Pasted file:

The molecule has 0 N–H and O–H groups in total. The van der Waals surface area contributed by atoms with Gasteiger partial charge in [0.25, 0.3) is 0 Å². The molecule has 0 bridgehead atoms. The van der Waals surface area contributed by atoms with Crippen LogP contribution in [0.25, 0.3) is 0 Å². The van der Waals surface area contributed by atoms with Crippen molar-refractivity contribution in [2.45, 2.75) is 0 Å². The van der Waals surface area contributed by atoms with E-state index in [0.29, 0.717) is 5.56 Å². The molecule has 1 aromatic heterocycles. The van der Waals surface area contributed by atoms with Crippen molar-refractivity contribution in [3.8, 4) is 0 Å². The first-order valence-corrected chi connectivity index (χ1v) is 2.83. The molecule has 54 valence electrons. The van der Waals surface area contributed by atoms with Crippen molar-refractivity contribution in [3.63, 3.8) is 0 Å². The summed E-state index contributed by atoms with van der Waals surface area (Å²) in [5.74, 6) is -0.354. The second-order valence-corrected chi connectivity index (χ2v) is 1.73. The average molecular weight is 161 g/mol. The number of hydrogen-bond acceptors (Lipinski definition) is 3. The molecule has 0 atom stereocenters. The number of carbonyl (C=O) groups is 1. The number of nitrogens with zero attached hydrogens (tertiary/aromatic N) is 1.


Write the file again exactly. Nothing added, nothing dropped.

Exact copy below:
The molecule has 0 N–H and O–H groups in total. The van der Waals surface area contributed by atoms with Gasteiger partial charge in [0.25, 0.3) is 0 Å². The molecule has 0 bridgehead atoms. The van der Waals surface area contributed by atoms with Crippen LogP contribution in [0.25, 0.3) is 0 Å². The van der Waals surface area contributed by atoms with Crippen molar-refractivity contribution in [2.45, 2.75) is 0 Å². The van der Waals surface area contributed by atoms with E-state index in [0.29, 0.717) is 5.56 Å². The molecule has 1 aromatic heterocycles. The van der Waals surface area contributed by atoms with Crippen molar-refractivity contribution in [3.8, 4) is 0 Å². The first-order valence-corrected chi connectivity index (χ1v) is 2.83. The molecule has 54 valence electrons. The van der Waals surface area contributed by atoms with Crippen molar-refractivity contribution in [3.63, 3.8) is 0 Å². The summed E-state index contributed by atoms with van der Waals surface area (Å²) in [5.74, 6) is -0.354. The second-order valence-corrected chi connectivity index (χ2v) is 1.73. The average molecular weight is 161 g/mol. The number of hydrogen-bond acceptors (Lipinski definition) is 3. The molecule has 0 atom stereocenters. The number of carbonyl (C=O) groups is 1. The number of nitrogens with zero attached hydrogens (tertiary/aromatic N) is 1.